If there were one habit I’d like to break, it would be drinking coffee in the morning, on the way to work, and when taking my kids to their events in the evenings.
Old habits are hard to break. Taking steps to correct them take small victories, which eventually lead to winning the battle.
Here are five habits you as a job seeker must break.
1. Believing that a resume is enough to land an interview. It’s not hard to understand why this habit is one tough cookie to crack. The message that your resume is enough is prevalent in the job search, where job experts say the first thing you need to do is write or update your résumé. And once you’ve accomplished this, a job is bound to come around.
2. Shotgunning resumes. How you’ve been taught to deliver your résumé is old school. Job search experts tell you to send your résumé to as many employers as possible (shotgunning it). I’ve heard some job seekers say with pride that they send out five resumes a day. This means two things: one, they aren’t tailoring their resumes to individual companies and two, they’re not leaving their computers and making contact. A few well-placed resumes are better than hundreds of unfocused resumes to no one in particular.
3. Shyness. Another old habit that’s hard to break for some job seekers is following their shy self. Your shy self tells you “Don’t tell people you’re looking for a job, even your staunch supporters like your family and friends…. Don’t network with other job seekers or business people…. Don’t ask your former supervisors and managers for a written recommendation for LinkedIn.” Your shy self has been with you while you’ve worked, so it’s hard to shake off.
4. Using the Internet for the wrong reasons. This habit might be the hardest one to break: using the Internet for online shopping, playing Farm Land and Mafia Wars, Googling for the best deal on a vacation spot; essentially using the Internet for the wrong reasons now in your life. It’s a bad sign when I ask job seekers if they’re using LinkedIn and even Twitter and Facebook for their job search, and they give me a deer-in-the-headlights look.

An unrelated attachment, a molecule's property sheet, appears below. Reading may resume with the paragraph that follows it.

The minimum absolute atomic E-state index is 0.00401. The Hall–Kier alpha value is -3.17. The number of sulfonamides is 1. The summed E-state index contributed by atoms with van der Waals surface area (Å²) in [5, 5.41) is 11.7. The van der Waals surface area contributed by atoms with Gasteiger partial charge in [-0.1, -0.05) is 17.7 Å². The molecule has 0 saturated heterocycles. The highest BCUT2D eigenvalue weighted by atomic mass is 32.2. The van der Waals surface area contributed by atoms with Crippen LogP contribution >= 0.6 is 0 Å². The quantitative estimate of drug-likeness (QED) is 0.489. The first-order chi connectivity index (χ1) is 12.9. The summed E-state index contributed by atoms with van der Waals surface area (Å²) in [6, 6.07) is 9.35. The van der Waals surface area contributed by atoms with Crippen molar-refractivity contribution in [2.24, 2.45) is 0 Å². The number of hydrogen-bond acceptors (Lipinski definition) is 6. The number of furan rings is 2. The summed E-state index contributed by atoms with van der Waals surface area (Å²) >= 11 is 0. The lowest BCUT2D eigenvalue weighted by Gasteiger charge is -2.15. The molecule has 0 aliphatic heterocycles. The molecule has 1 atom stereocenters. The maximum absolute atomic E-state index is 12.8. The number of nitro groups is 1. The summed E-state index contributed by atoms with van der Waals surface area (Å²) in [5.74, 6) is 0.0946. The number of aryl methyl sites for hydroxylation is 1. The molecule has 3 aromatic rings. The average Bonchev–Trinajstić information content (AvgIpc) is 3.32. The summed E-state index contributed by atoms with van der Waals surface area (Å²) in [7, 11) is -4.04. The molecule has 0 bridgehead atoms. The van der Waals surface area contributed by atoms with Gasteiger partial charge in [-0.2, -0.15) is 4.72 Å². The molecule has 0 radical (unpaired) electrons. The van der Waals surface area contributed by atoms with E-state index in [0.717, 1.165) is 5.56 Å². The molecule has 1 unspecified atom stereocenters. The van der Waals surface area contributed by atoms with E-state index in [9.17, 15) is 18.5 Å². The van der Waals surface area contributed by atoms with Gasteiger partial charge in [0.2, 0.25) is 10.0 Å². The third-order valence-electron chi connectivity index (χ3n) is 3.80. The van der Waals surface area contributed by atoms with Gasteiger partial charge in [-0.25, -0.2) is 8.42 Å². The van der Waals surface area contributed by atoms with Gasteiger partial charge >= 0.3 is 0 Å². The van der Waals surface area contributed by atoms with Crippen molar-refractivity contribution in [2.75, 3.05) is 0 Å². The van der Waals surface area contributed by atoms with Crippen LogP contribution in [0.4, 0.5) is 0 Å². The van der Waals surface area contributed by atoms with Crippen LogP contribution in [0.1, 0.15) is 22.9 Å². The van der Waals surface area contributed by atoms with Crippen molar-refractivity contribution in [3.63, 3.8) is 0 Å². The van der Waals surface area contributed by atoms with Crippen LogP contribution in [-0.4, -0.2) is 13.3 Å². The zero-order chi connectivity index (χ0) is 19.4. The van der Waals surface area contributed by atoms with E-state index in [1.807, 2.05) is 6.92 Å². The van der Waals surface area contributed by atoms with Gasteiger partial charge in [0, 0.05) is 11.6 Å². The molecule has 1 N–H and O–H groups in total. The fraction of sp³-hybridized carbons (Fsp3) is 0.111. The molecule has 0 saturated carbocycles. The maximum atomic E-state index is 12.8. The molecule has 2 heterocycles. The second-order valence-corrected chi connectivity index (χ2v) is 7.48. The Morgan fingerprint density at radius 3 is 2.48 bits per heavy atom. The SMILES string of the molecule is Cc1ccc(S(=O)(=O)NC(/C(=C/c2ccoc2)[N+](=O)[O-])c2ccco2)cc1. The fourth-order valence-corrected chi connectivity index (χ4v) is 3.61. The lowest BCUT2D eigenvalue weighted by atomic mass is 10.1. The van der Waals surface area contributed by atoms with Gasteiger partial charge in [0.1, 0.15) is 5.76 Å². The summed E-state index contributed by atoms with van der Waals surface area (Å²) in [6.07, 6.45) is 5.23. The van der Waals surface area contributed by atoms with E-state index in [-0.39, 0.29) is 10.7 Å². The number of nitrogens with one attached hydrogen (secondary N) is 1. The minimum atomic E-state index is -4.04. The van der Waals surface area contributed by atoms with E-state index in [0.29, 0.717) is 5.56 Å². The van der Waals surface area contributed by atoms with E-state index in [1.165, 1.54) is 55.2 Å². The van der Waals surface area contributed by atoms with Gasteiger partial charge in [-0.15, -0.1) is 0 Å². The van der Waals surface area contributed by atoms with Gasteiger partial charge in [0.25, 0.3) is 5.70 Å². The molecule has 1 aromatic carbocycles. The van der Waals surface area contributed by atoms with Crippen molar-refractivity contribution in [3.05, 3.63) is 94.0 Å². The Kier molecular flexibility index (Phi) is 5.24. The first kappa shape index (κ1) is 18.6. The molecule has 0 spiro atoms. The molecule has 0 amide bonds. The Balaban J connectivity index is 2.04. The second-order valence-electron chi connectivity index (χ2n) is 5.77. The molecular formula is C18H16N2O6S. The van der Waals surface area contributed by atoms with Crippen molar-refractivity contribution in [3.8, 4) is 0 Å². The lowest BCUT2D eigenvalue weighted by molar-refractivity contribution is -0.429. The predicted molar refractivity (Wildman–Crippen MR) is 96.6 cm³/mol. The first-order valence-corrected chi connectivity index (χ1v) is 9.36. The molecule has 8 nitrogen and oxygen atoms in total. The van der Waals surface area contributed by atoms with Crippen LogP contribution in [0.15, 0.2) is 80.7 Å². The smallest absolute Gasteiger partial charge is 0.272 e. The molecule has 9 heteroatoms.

5. Stopping a good thing once you’ve gotten a job: A story I like to tell about a former job seeker is how when he started using LinkedIn, he wasn’t a true believer. Then he got a job and his activity picked up three-fold. I asked him if he was in the job hunt again. To this he replied that one should never stop networking, especially when one’s working. Some people tend to think all networking should cease while they’re working; they become complacent. Don’t fall into this trap.
Old habits, like drinking coffee night and day, are difficult to conquer but not impossible. Once you turn your habits into productive ones, you’ll feel a sense of accomplishment and your job search will be more successful.
Bob McIntosh is a career trainer at the Career Center of Lowell, where he leads more than 20 workshops on the career search. He is often the person jobseekers and staff go to for advice on the job search. Bob has gained a reputation as the LinkedIn expert in and around the career center. As well, he critiques resumes and conducts mock interviews. Bob’s greatest pleasure is helping people find rewarding careers in a competitive job market. These he considers to be his greatest accomplishments. Please visit his blog and connect with him on LinkedIn.